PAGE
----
"One of the most unusual and significant musicians of his generation." - from BBC Radio Broadcast
"I find it direct, moving and completely fascinating. I don't hear it as 'classical music' - just as music. I don't hear someone showing off how clever they can be, but instead someone inside the music, an explorer discovering intricate new feelings." - Brian Eno (June 1996)
Classically trained pianist, composer, arranger, and producer Anton Batagov was born on October 10, 1965 in Moscow. He began studying piano and musical theory at the Gnessin School of Music, and later attended the Moscow Conservatory, studying piano and composition. He won his first international award at the Concertino-Prague Competition in 1981 that was followed by the awards at the National Piano Competition in 1985, the Tchaikovsky Competition in 1986, and the Sydney Piano Competition in 1988. His concert experience included touring in Europe, the United States of America, Canada, Japan and Australia.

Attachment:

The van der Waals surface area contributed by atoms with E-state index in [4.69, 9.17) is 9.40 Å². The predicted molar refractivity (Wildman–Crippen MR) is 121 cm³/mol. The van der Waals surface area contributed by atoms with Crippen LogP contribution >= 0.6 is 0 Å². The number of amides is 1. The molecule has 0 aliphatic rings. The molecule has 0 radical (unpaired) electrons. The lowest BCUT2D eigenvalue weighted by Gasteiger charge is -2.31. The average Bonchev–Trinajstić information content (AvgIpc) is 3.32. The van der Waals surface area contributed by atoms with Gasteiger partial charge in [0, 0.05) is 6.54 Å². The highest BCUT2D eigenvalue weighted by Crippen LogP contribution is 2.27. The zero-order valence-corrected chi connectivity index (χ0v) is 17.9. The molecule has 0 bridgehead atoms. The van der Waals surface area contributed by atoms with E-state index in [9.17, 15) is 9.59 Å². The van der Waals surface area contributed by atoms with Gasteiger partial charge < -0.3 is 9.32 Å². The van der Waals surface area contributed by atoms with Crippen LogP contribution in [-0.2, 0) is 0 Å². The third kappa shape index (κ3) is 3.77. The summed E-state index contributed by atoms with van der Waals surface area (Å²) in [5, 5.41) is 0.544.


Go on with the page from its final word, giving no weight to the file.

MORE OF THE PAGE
While Batagov's musical language was heavily influenced by the heritage of the Russian and European classics, he created the style of his own developing harmonic palette and motoric pulse of the Soviet avant-garde music of the 20-30s. He was also the first Russian pianist to take advantage of interpreting works by John Cage, Morton Feldman, Steve Reich, and Philip Glass among others. In the last decade of the twentieth century, Batagov came out as one of the most influential young Russian composers and performers of electronic, movie, documentary and new improvised music with trademark rhythmic vigor, unique sense of large-scale architecture, and lush, textured emotionalism. However, it is Batagov's spiritual exploration of great emotional depth and inward development, which has emerged recently as his most important contribution to the musical culture of this country.
"...Not long than thirty years ago, even if there were few ones seeking to understand the things through music and not just consuming it - at present, this is a pure entertainment... Classical music is not at all an important code carrying the Highest Knowledge: all attempts to decipher it or interpret in a "new" and "specific" way, not as is customary, by no means do not lead to a new level of knowledge - but to meaningless cultural and aesthetic games... While doing it inside a studio, not on stage, we release ourselves from the necessity to entertain others... and instead meet a challenge of that very imperfect convention, in the format of which a certain Composer tried to express something somewhere in the past..." - Anton Batagov (from "The Mistakes of Y2K").